One Humanity, Many Faiths
Interfaith Summit for Peace & Harmony
in Australia & the Asia-Pacific Region
More than 50 religious leaders gathered in Brisbane for four days for the largest Australian interfaith summit which organisers described as providing the roadmap for interfaith dialogue in Australia. Worldwide, there is increasing recognition of the vital role of faiths and religions in promoting peaceful and harmonious relationships within and across nations. This interfaith summit brought together leaders, educators and scholars from diverse faiths and spiritual traditions as well as interfaith, multicultural, social, educational and peace-building organisations and institutions with leaders and government representatives from a number of countries in the Asia-Pacific region.
From the Australian Centre for Sufism and Irfanic Studies, Fatima Fleur Nassery Bonnin focused on how we could work to cultivate inner peace with her presentation entitled ‘Inner Peace and Spirituality’. She said:
“From our perspective in Sufism, to truly cultivate inner peace, one has to go through a fundamental shift within oneself which takes place in the spiritual journey. This journey cannot be mentalised and intellectualised, but rather experienced through day to day practice with the simultaneous expansion of awareness.”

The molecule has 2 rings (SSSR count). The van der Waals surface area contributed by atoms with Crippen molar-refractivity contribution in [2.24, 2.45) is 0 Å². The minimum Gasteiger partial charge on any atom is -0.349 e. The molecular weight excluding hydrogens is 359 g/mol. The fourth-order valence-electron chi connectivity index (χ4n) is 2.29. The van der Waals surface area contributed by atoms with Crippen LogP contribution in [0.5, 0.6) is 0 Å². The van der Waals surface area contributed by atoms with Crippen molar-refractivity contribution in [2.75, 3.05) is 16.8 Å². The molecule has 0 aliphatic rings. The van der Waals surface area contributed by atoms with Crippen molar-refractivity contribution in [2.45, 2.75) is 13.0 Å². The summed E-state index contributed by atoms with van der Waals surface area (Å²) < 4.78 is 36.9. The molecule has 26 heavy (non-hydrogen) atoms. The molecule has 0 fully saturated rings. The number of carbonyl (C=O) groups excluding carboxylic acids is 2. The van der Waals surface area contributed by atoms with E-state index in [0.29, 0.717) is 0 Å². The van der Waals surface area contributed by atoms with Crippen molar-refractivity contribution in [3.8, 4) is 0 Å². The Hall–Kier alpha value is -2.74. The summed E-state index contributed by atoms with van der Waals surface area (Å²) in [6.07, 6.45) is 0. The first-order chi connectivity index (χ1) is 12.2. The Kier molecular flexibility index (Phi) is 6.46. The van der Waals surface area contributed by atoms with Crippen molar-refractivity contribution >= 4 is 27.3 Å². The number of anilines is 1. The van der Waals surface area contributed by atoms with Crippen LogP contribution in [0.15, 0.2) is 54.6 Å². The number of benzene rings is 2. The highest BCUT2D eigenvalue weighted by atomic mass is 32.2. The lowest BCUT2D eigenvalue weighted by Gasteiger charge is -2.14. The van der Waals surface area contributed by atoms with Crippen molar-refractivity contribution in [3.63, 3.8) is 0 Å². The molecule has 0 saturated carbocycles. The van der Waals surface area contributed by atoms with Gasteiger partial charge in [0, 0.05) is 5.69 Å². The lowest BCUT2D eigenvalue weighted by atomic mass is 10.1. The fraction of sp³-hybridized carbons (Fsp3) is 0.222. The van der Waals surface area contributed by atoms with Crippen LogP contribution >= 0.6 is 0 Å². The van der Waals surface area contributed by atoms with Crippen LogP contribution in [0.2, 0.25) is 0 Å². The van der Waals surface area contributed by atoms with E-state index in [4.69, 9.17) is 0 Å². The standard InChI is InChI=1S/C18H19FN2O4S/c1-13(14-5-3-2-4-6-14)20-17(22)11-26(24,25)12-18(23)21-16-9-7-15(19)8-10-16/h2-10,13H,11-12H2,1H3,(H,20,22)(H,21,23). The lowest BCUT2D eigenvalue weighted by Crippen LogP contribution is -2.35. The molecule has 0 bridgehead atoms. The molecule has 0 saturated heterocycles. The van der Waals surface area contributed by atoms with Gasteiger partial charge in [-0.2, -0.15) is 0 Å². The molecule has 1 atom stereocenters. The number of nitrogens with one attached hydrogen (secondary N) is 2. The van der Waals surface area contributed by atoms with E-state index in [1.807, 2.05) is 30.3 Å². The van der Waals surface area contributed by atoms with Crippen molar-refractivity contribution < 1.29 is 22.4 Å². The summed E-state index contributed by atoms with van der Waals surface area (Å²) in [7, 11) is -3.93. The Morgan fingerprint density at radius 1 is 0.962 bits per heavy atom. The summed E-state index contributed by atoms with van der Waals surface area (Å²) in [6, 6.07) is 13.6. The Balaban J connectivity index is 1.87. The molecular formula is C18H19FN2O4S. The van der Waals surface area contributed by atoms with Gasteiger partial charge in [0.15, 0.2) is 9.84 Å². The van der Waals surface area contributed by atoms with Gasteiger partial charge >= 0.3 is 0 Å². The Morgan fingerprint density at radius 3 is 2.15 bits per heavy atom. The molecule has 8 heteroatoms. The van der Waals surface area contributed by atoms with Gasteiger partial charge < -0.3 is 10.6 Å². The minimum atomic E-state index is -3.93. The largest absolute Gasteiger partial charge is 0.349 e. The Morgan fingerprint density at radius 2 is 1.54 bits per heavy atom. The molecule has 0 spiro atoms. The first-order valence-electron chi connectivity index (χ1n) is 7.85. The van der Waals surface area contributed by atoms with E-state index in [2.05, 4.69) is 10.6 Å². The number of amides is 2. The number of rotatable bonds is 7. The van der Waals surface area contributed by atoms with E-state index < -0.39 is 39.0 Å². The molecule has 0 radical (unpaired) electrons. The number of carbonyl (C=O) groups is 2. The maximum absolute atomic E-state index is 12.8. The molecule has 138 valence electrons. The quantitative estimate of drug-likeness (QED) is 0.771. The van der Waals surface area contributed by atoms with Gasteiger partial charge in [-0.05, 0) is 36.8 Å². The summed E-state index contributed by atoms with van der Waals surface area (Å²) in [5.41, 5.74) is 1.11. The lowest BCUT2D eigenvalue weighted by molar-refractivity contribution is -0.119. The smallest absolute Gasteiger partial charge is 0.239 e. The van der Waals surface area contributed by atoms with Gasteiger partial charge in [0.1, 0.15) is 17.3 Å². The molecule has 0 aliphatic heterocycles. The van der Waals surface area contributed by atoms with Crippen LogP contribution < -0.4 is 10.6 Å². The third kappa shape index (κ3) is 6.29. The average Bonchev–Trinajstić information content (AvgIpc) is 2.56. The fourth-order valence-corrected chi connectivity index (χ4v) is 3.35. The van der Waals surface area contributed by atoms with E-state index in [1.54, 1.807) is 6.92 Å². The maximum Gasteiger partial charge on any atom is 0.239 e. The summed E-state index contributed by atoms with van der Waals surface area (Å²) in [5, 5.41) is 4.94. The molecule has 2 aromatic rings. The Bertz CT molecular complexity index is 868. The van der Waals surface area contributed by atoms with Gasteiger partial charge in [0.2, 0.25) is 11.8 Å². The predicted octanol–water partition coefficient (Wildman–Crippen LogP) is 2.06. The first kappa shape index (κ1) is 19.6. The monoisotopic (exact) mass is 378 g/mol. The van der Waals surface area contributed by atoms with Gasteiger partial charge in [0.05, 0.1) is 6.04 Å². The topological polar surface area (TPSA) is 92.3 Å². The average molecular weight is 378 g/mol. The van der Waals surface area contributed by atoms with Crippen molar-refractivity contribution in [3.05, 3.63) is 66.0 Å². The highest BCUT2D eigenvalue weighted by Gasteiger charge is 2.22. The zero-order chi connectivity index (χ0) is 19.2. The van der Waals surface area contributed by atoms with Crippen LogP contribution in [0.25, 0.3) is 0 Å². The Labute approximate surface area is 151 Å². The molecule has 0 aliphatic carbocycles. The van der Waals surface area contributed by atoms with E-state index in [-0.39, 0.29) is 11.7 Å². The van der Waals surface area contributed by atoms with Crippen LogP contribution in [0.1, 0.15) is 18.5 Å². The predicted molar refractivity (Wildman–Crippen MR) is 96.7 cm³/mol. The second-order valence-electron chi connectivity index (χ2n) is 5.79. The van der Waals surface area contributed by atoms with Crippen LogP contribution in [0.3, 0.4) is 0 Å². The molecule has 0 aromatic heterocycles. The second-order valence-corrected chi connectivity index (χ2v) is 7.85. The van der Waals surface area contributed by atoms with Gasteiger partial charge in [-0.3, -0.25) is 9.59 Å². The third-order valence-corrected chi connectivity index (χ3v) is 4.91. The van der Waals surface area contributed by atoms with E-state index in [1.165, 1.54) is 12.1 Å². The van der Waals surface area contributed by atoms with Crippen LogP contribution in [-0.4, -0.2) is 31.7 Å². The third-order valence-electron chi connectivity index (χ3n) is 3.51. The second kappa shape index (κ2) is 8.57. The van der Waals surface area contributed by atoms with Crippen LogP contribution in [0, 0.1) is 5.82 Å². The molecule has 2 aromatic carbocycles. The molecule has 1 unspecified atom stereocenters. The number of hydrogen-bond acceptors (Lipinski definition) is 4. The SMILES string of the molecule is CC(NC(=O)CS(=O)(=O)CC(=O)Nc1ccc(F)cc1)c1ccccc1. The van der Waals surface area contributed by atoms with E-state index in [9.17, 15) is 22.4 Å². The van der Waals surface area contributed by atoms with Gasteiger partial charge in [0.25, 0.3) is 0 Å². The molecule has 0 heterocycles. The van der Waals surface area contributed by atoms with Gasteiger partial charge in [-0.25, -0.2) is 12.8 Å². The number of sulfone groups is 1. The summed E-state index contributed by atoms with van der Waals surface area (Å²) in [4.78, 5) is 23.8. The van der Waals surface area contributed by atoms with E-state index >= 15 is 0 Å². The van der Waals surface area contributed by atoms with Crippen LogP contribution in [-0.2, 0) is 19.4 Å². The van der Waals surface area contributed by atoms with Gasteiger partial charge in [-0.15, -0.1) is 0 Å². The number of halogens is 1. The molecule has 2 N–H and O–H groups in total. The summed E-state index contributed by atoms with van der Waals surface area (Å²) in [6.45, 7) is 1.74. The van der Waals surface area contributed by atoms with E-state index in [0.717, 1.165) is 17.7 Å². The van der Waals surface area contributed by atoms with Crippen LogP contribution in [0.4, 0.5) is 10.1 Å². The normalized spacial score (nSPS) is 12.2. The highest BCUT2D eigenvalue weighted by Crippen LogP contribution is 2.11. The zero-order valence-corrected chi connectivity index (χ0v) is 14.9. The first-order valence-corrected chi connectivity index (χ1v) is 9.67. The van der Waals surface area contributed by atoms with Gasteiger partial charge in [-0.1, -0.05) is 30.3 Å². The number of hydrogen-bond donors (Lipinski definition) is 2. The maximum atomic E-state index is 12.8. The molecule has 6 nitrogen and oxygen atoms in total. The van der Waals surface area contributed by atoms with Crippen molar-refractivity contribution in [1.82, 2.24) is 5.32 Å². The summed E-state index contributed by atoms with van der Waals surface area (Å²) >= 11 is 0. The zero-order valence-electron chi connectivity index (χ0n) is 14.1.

She explained that real inner peace could only come from knowing God, which she explained was the purpose of creation. She then went on to highlight the role of the Sufi path of self transformation saying:
“To reach such a state of God-consciousness, one needs to go through ego transformation, which requires the shedding of the ego-personality attributes in order to arrive at the virtues which are dormant within us, in spite of all the distractions, smoke screens and veils that surround us and emanate from within us.
The most powerful of these is the veil of one’s 'self'.”
Later Fatima Fleur Nassery Bonnin explored the paradox faced by the individual and the religions in this journey and explained:
“It is therefore man’s job to navigate this paradox by embracing religion, while allowing for increasingly expansive religious and spiritual understanding that can move beyond it.”
A book describing the findings from the talks is expected to be released at the end of the year.